Metrics That Waste Your Time and Money

February 7, 2014

Confusing NumbersBusiness reports and dashboards often contain pointless, distracting or down right unhelpful numbers. Numbers that do not give the reader any actionable insight. Here are some of the types of metrics to avoid, and why.


Examples of totals you don't need are:

  • Total users
  • Total page views
  • Total revenue
  • Total units sold
  • Total downloads

Totals are great vanity metrics. They make you feel good, but they lump together every data point you've ever gathered in a way that offers no clues as to what you did well, what you did poorly or how quickly you're going.

It might be helpful to know how much it's costing in marketing to get each download, or where the people who downloaded came from, or whether the rate of downloads has changed much since last week. But a grand total is useless.

One possible exception to this rule is when you want to convince a potential customer with some social proof. Many popular books proudly report "Over one million copies sold". This is a sensible strategy, but in this case you're not tracking a total for internal decision makers and so the need for actionable insight is not relevant.

Dead End Metrics

Dead end metrics are metrics that leave you thinking "so what?". There are many examples but a lot depends on what kind of business you're in. One example might be:

on average our customers have 2.3 cats

There's probably no way for you to capitalise on that statistic. Unless, of course, you make and sell cat furniture! It all depends what type of business you're in , but in general, beware of metrics that are interesting but do not lead to any obvious course of action.

Correlation Metrics

An example of a correlation metric would be:

70% of people who bought from us visited our FAQ page first.

Is this just a correlation or did the FAQ page actually make them buy? If you believe the FAQ page caused people to buy then you should probably put the copy from the FAQ page on your landing page. But it might be that people who were already going to buy often visit the FAQ page en route to the shopping basket. Correlation Metrics can be a good source of ideas for further experimentation, but that's all they are. Correlation does not imply causation.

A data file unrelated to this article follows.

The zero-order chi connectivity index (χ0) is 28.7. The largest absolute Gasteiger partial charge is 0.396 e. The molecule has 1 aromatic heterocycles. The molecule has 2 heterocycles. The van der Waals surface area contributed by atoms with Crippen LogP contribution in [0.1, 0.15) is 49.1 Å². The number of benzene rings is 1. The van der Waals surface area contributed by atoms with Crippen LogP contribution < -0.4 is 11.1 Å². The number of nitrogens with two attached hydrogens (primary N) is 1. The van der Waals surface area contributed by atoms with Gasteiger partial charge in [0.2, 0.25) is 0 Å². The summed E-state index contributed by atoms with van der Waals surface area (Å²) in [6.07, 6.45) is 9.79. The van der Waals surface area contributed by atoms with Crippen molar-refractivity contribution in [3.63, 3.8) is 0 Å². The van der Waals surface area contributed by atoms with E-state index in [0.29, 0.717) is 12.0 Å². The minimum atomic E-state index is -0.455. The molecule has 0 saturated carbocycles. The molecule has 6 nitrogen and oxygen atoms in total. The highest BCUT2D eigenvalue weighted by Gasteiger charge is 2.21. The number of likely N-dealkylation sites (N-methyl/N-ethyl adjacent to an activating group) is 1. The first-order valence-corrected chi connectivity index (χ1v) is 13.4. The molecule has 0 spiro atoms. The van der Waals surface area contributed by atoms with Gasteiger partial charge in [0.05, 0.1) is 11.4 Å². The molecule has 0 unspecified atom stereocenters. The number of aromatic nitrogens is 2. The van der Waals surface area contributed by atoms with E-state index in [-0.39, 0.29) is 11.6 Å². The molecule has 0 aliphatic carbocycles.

Non-significant Metrics

An example of a non-significant metric would be:

There's an "80%" chance that making the Buy Now button green drives more sales.

Although 80% sounds convincing, what we're saying is there's a 1 in 5 chance that the green 'Buy Now' button did nothing to improve sales at all and the increase was purely random. If you do 5 experiments like this, chances are that at least one of them will give you a false positive. When experimenting with different marketing materials like this, you should look for a 95% chance (or higher) that one version performs better than the other before doing anything about it. In practice that means that A/B testing is only practical when you have a lot of visitors and your sample size is huge.

Micro Metrics

Imagine a single step in a long supply chain where two possible delivery companies could be used. One provider is cheap and slow, the other is expensive and fast. Looking at the big picture, it's not hard to imagine that slower deliveries might have knock on effects and cost more in the long run. But if you're only measuring shipping costs at that one point in the supply chain, then the actionable insight might appear to be to choose the cheaper provider.

It's important to always keep an eye on your top level metrics; CAC, LTV and COGS. While it can be beneficial to optimise tiny parts of the overall process, if you go too far down into the minute details you could find you're not moving the needle on those top line metrics at all. Reporting micro metrics can motivate people to waste time on moving the bottlenecks around while getting nowhere overall.

Reporting these useless metrics wastes time, not just to build the reports, but in lost focus and distractions every time a manager looks at them. My advice is to leave these things out of your internal reports and focus on the numbers that can give you actionable insights. In next week's post I'll talk a bit more about what those metrics are.